[June 30, 2015 · Tom Garrett]
Last Friday’s ruling in Obergefell v. Hodges represents the culmination of a perfectly executed public-relations campaign.
It is impossible not to be impressed by what this activist-driven effort accomplished—I mean in real terms, not the unserious victory slogans of the campaign itself.
In no particular order, it:
1. Successfully and fundamentally transformed the definition of “marriage,” and did so in a way that portrayed efforts to preserve traditional marriage as the novelty, rather than as the millennia-old status quo.
2. Successfully convinced a critical mass of the public that there is only one side in this debate, despite the fact that the side claiming the monopoly had only existed in any meaningful form for perhaps 20 years.
3. Successfully convinced a critical mass of the public that race and sexual orientation are directly analogous.
4. Successfully convinced a critical mass of the public (and jurists) that there is no possible argument against gay marriage—to the point where federal judges found that not permitting same-sex marriage is definitionally irrational, and had prominent left-leaning outlets calling the dissents simply “crazy.”
5. Successfully branded opponents as simple “bigots” for daring to hold a different view on a live political issue, going so far as to take punitive action against those who did not adopt the “correct” viewpoint.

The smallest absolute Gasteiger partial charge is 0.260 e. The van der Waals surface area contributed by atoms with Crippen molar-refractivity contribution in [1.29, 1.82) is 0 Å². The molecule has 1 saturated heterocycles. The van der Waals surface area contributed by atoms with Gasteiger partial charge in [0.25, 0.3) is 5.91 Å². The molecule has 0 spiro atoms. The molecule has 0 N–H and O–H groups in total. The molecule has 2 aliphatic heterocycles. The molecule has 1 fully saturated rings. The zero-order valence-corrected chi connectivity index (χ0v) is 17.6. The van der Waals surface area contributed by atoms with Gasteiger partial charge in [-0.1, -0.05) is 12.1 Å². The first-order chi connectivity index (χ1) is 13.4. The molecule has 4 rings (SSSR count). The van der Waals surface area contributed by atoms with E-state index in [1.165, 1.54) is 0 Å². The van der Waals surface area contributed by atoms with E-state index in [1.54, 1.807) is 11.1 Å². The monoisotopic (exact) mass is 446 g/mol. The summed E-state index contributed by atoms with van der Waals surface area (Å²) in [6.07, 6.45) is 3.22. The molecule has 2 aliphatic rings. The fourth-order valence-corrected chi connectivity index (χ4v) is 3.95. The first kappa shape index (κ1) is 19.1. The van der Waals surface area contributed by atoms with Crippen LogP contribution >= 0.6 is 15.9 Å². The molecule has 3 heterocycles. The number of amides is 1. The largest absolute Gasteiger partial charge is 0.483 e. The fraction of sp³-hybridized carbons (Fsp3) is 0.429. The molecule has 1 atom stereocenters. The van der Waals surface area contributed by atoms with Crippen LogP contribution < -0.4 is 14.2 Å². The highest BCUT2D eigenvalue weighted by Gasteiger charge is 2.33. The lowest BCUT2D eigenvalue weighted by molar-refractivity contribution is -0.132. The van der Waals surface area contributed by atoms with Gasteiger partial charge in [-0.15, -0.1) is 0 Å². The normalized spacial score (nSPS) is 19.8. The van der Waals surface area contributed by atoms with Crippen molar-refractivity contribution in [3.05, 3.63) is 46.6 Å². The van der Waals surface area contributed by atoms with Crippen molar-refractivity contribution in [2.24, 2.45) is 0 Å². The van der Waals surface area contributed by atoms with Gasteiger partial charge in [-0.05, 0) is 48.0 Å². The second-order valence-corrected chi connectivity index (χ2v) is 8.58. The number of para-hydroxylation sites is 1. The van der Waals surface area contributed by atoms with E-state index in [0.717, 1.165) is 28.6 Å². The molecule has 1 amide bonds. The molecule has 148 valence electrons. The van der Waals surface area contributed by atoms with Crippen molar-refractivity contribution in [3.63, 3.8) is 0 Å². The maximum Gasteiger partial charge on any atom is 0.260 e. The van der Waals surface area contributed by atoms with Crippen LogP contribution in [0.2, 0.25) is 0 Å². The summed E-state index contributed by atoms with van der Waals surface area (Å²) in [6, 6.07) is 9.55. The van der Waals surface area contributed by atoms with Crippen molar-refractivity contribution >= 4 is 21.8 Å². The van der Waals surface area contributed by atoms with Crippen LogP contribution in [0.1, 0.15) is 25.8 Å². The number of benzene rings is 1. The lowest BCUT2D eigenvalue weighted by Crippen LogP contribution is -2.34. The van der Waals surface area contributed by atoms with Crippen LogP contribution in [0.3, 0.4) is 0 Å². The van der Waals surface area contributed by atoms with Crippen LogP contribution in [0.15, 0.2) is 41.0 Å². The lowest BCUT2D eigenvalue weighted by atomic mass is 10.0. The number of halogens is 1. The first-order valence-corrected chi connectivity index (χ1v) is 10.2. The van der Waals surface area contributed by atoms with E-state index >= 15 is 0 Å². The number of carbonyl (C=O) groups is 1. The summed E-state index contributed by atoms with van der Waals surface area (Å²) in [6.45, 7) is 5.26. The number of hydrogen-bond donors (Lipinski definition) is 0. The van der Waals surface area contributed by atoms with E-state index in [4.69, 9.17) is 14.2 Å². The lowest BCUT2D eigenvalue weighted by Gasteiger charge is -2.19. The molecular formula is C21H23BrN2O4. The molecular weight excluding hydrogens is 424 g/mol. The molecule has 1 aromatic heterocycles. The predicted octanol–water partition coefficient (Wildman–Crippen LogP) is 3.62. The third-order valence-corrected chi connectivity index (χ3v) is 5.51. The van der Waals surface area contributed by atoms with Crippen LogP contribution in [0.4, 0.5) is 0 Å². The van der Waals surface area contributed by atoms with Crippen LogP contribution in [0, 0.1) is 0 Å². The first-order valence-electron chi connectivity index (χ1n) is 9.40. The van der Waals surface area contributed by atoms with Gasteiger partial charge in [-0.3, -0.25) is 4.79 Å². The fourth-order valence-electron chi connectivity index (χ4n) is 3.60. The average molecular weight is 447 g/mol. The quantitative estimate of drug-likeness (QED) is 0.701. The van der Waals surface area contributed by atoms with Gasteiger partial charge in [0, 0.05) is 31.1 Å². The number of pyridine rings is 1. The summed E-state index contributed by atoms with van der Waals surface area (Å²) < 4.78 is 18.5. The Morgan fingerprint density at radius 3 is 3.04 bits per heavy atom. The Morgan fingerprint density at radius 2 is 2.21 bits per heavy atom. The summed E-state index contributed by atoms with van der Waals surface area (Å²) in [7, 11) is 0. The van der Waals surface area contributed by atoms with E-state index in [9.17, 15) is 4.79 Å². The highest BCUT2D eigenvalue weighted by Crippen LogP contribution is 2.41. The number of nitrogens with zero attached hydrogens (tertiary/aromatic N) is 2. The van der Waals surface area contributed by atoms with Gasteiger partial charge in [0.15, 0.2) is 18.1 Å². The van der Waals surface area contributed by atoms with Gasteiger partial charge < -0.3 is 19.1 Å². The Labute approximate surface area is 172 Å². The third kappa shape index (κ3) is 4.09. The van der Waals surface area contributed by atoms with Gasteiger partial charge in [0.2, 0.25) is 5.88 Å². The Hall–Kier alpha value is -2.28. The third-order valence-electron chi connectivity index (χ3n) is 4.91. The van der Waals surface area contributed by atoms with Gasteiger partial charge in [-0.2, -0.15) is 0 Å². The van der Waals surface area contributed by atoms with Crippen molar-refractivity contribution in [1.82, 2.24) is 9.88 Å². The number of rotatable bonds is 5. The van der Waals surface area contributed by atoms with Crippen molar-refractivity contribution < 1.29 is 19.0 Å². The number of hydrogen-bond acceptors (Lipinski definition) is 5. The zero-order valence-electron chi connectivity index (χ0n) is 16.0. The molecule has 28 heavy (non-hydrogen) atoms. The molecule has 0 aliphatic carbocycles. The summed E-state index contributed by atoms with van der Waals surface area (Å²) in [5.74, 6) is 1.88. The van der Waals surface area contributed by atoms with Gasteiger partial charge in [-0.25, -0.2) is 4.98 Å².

6. Successfully portrayed the battle as, literally, love versus hate.
7. Successfully accomplished all of the above in about a decade.
The magnitude of it is staggering.
Agree or disagree with the result, the sheer, total dominance with which their opposition was dealt defeat after defeat, constantly being depicted as evil and intellectually bankrupt—even when most of the public was still in favor of traditional marriage—is incredible.
How did this happen?
Briefly: Narcissism by those terrified of being on the dreaded “wrong side of history,” a relentless emphasis on effective emotional appeals and feelings as a basis for law, and a tireless media that was the movement’s greatest ally framing the debate in terms favorable to the non-traditional side.
It’s that last feature that is particularly fascinating.
The great failure of the modern media is its inability to distinguish for its audience between ideological arguments and judicial arguments. Many rank-and-file journos don’t have the requisite skill or education to explain those distinctions. Those who possess that ability are not particularly inclined to use it, because to do so would undermine the possibility that their preferred outcome would become reality (as it did today).
To most SSM advocates, the “how” didn’t matter. They focus only on ends, not means.
Read more at TheAxisOfEgo.com…